are hereby ordered to return the said sum to [petitioners], likewise within [60] days from
receipt of this Decision. (Emphasis supplied)

In so ruling, the RTC characterized the oral agreement between the parties as a contract
to sell. The RTC held that the consummation of this contract to sell was averted due to
petitioners' failure to pay the purchase price in full. Hence the RTC held that ownership
over the disputed property never passed to petitioners.

Petitioners filed a Motion for Reconsideration, which the RTC denied. CA Proceedings

Aggrieved, petitioners brought the case to the CA via ordinary appeal. Therein,
petitioners argued that the oral agreement they had entered into with respondents was
not a contract to sell but rather, a contract of sale which had the effect of transferring
ownership of the disputed property upon its delivery.

Petitioners also raised, for the first time on appeal, that the sale of the disputed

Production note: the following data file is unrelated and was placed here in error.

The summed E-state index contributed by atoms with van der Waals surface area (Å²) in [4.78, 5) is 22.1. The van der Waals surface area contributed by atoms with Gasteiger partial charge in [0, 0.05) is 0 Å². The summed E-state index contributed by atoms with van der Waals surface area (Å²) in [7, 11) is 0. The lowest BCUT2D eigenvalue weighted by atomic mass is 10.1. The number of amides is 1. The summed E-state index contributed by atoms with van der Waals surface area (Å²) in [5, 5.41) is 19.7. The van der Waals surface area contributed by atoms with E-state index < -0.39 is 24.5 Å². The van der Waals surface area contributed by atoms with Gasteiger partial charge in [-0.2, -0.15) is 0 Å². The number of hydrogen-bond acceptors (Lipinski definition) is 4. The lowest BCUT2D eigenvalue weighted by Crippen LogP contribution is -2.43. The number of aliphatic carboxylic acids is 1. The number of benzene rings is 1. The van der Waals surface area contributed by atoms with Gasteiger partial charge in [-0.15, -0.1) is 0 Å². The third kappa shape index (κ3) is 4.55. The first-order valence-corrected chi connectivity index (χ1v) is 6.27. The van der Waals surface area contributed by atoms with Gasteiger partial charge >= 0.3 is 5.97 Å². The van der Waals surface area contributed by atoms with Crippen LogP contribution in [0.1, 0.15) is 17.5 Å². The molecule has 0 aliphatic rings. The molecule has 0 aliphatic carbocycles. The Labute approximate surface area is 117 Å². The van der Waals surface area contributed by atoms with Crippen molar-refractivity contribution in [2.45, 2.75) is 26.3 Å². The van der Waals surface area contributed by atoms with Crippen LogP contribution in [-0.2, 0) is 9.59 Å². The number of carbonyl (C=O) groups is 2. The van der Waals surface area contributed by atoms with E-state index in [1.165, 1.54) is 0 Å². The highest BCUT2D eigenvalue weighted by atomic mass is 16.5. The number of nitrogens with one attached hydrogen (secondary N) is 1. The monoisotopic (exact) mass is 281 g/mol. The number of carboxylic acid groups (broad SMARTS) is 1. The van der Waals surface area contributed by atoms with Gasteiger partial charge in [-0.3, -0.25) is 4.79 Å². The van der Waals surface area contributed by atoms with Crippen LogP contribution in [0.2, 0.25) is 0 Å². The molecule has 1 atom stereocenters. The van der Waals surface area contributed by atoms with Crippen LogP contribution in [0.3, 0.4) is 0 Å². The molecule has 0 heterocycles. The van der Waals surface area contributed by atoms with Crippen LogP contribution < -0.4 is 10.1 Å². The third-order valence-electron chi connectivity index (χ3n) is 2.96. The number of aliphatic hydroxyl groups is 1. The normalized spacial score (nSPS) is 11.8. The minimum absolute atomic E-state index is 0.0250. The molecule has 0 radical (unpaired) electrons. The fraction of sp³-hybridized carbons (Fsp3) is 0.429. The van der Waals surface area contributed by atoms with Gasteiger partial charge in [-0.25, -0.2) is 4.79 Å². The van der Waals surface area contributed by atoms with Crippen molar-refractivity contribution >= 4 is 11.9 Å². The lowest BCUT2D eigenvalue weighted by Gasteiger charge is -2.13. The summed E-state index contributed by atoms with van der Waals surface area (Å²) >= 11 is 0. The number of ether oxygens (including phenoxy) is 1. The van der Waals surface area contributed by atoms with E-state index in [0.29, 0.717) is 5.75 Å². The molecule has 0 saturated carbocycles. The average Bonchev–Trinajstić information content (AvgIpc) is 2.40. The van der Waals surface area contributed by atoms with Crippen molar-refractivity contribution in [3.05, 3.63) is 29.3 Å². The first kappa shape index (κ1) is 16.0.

property constitutes a sale on installment covered by Republic Act (R.A.) No. 6552,
otherwise known as the Maceda Law. Corollarily, petitioners argued that respondents
should not be granted relief, since they failed to comply with the specific procedure for
rescission of sales of real estate on installment basis set forth under the statute.

On October 19, 2015, The CA affirmed the findings of the RTC anent the nature of the
contract entered into by the parties. In addition, it rejected petitioners' invocation of
the Maceda Law. According to the CA, to allow petitioners to seek protection under said
law for the first time on appeal would violate the tenets of due process and fair play.

Petitioners led a Motion for Reconsideration which was later denied through the
assailed Resolution.

Thus, the present Petition now prays that the Court: (i) reverse the judgment of the CA
and RTC; and (ii) direct respondents to allow them to settle their remaining balance of
P5,310.00 and, subsequently, convey the disputed property in their favor.

Petitioners maintain, as they did before the CA, that the oral agreement they entered
into with respondents is a contract of sale, and that, as a necessary incident of such
contract, ownership over the disputed property had been transferred in their favor
when they took possession and built improvements thereon.

The Issues: Whether the CA erred when it affirmed the RTC Decision characterizing the